Chapter 21: Dreams Come True
By the time scientists had found a combination of drugs that would cure TB, Mary Ellen didn’t need them. Was it her naps? Her vitamins? Ever since she came back from the hospital, she had been taking several kinds of vitamins every day before dinner, and she made her children (but not her husband) take them, too. Or was it her faith? Sometimes beliefs affect the body in spectacular ways.
Herb’s belief that he would become president of the American Sash and Door Company took a little longer to come true. But the company was prospering. He had been appointed one of its three vice presidents, and he and Mary Ellen began building their dream house in the Country Club District. They built it in an area where similar houses were already taking shape. Soon the area became a neighborhood, but not until the newly planted trees along the curbs began to mature did it achieve the silent, dreamy atmosphere that soothed the suburban soul. Most of the time there were no signs of life there, except for a bird, a squirrel, or a delivery van. The trees were pruned; the shrubs, trimmed; the lawns, always evenly cut. No brown spots, dandelions, or crabgrass marred their velvety smoothness. It was something like a superior cemetery. In the presence of stable property values even the air was almost motionless, though a whiff of insecticide could occasionally be detected—the odor of suburban sanctity.
Herb threw away a lot of old files when he was packing to move to the dream house—also the animal traps he’d brought with him when he came to the city. For three decades those traps had been rusting on the pegboard behind his workbench in the basement—relics of a vanished world. At his new house, he put his papers in order and discovered, to his dismay, that his father’s memoir—the memoir Harry had written while laid up with a strained back in Mound Valley—was missing.
Mary Ellen lost part of her history, as well: two of the three pewter trophies her grandfather said he won back in England in the 1870s while competing in athletic contests at local fairs. She had the one remaining trophy silver plated, obliterating the words scratched on its side. She had always believed her beloved grandfather deserved more than a pewter trophy.
Though triumphantly established in his suburban utopia, Herb was still not ready to take Mary Ellen on those trips she’d made him promise to take her on before they were married. He had to stay in town to keep an eye on those other vice presidents. They, too, were after the top job.
He hadn’t gone to work at “the American” with the idea of becoming its president, but always at the back of his mind was the erroneous but potent belief that he was the grandson of a colonel of the Colorado Volunteers. He was eager for promotions and for opportunities to take charge of events—too eager sometimes. I once overheard him telling Mary Ellen that he was afraid he had ruined his chance to become president.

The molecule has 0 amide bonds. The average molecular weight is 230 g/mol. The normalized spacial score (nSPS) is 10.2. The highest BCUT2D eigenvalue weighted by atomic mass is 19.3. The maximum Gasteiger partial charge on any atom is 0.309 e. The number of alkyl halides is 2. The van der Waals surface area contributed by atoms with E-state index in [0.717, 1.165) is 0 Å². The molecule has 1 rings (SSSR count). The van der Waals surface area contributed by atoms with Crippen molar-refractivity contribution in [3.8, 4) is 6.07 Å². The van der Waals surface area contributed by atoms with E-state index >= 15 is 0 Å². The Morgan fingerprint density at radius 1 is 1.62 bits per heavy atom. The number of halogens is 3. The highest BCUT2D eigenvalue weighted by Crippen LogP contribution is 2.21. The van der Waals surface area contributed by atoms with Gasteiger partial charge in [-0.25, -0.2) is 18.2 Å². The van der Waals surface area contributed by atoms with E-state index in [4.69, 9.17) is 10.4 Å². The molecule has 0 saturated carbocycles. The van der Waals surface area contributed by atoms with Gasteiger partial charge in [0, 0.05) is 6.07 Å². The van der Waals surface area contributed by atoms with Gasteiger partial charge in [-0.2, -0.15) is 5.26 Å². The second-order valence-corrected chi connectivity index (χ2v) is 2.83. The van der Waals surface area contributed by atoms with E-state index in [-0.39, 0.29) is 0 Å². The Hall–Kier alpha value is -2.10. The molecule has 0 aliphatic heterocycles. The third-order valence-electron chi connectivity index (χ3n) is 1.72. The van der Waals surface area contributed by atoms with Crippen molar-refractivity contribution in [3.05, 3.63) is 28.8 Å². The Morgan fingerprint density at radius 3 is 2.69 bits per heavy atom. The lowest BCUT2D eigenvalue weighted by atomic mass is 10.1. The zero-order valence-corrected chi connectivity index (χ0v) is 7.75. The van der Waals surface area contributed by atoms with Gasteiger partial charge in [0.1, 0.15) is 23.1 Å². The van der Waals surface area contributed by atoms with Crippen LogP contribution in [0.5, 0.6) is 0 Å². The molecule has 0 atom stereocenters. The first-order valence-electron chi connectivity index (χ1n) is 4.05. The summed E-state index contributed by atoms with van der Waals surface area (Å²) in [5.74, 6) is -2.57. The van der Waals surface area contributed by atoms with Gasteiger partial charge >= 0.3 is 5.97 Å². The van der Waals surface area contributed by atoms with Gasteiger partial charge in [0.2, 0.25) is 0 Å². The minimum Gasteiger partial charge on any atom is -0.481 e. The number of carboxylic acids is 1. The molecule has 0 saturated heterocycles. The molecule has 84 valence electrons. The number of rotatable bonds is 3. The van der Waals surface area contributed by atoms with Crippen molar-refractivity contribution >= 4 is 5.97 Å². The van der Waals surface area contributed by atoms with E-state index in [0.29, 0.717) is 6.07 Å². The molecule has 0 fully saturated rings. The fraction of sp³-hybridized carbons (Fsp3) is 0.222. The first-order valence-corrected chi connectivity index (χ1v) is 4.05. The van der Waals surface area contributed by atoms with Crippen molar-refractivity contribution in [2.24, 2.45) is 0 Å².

An “American” lumber truck had lost its brakes and had gone rocketing through a small town in Idaho. I didn’t hear the details, but there was property damage, and people were injured. Immediate decisions were called for. While Herb was on the phone, the president of the company walked by his desk, listened to the conversation for a moment, realized what had happened, and tried to take over. Herb said he didn’t actually tell him to stay out of it but might as well have. The president, however, understood the situation and didn’t take offense. Finally, in 1951, Herb became the president of the American Sash and Door Company.
On July 27, 1959, The Wall Street Journal mentioned Herb’s promotion—two lines in a column called “Who’s News.” A friend sent him the clipping. He knew Herb wouldn’t have seen it. Herb didn’t read the Journal. It was about other people’s business. He minded his own. But he kept the clipping.
Mary Ellen was proud of him—and of the two of them, and of their three children. Her children weren’t quite the people she had planned for them to be, but she was more than satisfied. She read her Bible and Unity pamphlets daily and prayed for the people on her prayer list. She had a cleaning lady, and a standing weekly appointment at the beauty parlor to have her hair set and occasionally permed. She had become an expert on every one of the household arts. She made her own clothes, and there was no form of fancy needlework she could not do. She was constantly cooking, baking, frying, roasting, pickling, preserving, and planning family meals and dinner parties. She was a serious and accomplished gardener, a respected rosarian, the president of the Kansas City Rose society, and a life member of the Johnson County Rose society, the Kansas City Garden Club, and the Overland Park Garden Club. She took great pride in her home which she decorated according to contemporary taste—hooking rugs, making slipcovers, refinishing furniture. Larcenia, her cleaning lady, took care of the drudge work.
Hannah’s house (where Bessie and Nettie still lived) was dim and cluttered; Mary Ellen’s was light and airy; Hannah’s was filled with dark, claw-footed chairs; Mary Ellen’s, with boxy, forties furniture slipcovered with splashy floral prints. She liked to think her whole life had become radically different from her mother’s and grandmother’s. At last, the past was behind her. But here and there in her spacious suburban ranch were cabinets filled with her collections of colored vases that were visual echoes of Bessie and Hannah’s collections of tiny glass horses and Victorian teacups.
And in 1957, when my sister announced her engagement to a Catholic and her intention of “going over to Rome,” Mary Ellen revealed that she also “echoed” her mother and her grandmother’s aversion to Catholics. She phoned me and demanded that I talk my sister out of “it.” She said she and Herb would not pay for the wedding.
“If you won’t pay for the wedding, I will,” I said.
Mary rolled her eyes. It was an empty threat. We didn’t have enough disposable income to buy an unbudgeted ice cream cone. But I wasn’t worried. My parents would never embarrass themselves before their friends by not giving their daughter a big wedding. My father was less upset by my sister’s decision than my mother. He actually knew some Catholics. But Catholic incense, “idols,” and private confessions gave Mary Ellen the creeps, and she was convinced that Catholics drank too much, had more children than they could take care of, and were too clannish to be trusted. Where did this prejudice come from? From Gram and Hannah, of course, but it went back, back through generations of unsentimental, unforgiving Aspatrians, all the way back to Henry VIII.